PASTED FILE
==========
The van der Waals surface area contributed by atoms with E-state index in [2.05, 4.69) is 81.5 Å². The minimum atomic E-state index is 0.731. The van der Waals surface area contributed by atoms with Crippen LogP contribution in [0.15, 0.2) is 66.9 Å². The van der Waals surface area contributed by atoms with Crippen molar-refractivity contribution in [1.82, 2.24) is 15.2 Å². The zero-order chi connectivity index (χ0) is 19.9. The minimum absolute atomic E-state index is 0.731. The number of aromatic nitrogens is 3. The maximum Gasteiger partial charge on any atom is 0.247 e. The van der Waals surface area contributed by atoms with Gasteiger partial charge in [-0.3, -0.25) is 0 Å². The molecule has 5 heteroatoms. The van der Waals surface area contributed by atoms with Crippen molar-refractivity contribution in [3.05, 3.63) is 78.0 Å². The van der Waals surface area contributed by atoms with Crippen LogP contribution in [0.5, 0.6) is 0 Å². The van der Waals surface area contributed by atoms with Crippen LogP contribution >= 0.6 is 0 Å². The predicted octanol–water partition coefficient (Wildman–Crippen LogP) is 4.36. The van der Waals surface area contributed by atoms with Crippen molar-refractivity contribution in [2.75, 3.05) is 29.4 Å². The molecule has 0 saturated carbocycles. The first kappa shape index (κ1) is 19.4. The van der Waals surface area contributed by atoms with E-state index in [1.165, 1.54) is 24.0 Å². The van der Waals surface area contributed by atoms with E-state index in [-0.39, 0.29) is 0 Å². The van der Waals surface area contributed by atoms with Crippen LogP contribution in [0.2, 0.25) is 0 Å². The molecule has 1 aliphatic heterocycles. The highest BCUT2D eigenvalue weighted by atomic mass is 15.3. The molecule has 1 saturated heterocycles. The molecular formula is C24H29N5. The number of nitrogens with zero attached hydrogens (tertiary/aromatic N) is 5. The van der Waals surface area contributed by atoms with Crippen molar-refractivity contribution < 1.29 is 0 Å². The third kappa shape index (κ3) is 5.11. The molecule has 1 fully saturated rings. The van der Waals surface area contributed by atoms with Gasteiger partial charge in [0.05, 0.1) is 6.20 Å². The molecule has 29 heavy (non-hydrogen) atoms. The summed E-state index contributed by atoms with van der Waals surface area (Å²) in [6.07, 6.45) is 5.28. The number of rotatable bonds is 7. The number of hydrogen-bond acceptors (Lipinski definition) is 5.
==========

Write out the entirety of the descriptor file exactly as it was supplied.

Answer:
The van der Waals surface area contributed by atoms with E-state index in [2.05, 4.69) is 81.5 Å². The minimum atomic E-state index is 0.731. The van der Waals surface area contributed by atoms with Crippen LogP contribution in [0.15, 0.2) is 66.9 Å². The van der Waals surface area contributed by atoms with Crippen molar-refractivity contribution in [1.82, 2.24) is 15.2 Å². The zero-order chi connectivity index (χ0) is 19.9. The minimum absolute atomic E-state index is 0.731. The number of aromatic nitrogens is 3. The maximum Gasteiger partial charge on any atom is 0.247 e. The van der Waals surface area contributed by atoms with Gasteiger partial charge in [-0.3, -0.25) is 0 Å². The molecule has 5 heteroatoms. The van der Waals surface area contributed by atoms with Crippen molar-refractivity contribution in [3.05, 3.63) is 78.0 Å². The van der Waals surface area contributed by atoms with Crippen LogP contribution in [0.5, 0.6) is 0 Å². The van der Waals surface area contributed by atoms with Crippen LogP contribution >= 0.6 is 0 Å². The predicted octanol–water partition coefficient (Wildman–Crippen LogP) is 4.36. The van der Waals surface area contributed by atoms with Crippen molar-refractivity contribution in [2.75, 3.05) is 29.4 Å². The molecule has 0 saturated carbocycles. The first kappa shape index (κ1) is 19.4. The van der Waals surface area contributed by atoms with E-state index in [1.165, 1.54) is 24.0 Å². The van der Waals surface area contributed by atoms with E-state index in [-0.39, 0.29) is 0 Å². The van der Waals surface area contributed by atoms with Crippen LogP contribution in [0.2, 0.25) is 0 Å². The molecule has 1 aliphatic heterocycles. The highest BCUT2D eigenvalue weighted by atomic mass is 15.3. The molecule has 1 saturated heterocycles. The molecular formula is C24H29N5. The number of nitrogens with zero attached hydrogens (tertiary/aromatic N) is 5. The van der Waals surface area contributed by atoms with Crippen molar-refractivity contribution < 1.29 is 0 Å². The third kappa shape index (κ3) is 5.11. The molecule has 1 fully saturated rings. The van der Waals surface area contributed by atoms with Gasteiger partial charge in [0.05, 0.1) is 6.20 Å². The molecule has 29 heavy (non-hydrogen) atoms. The summed E-state index contributed by atoms with van der Waals surface area (Å²) in [6.07, 6.45) is 5.28. The number of rotatable bonds is 7. The number of hydrogen-bond acceptors (Lipinski definition) is 5.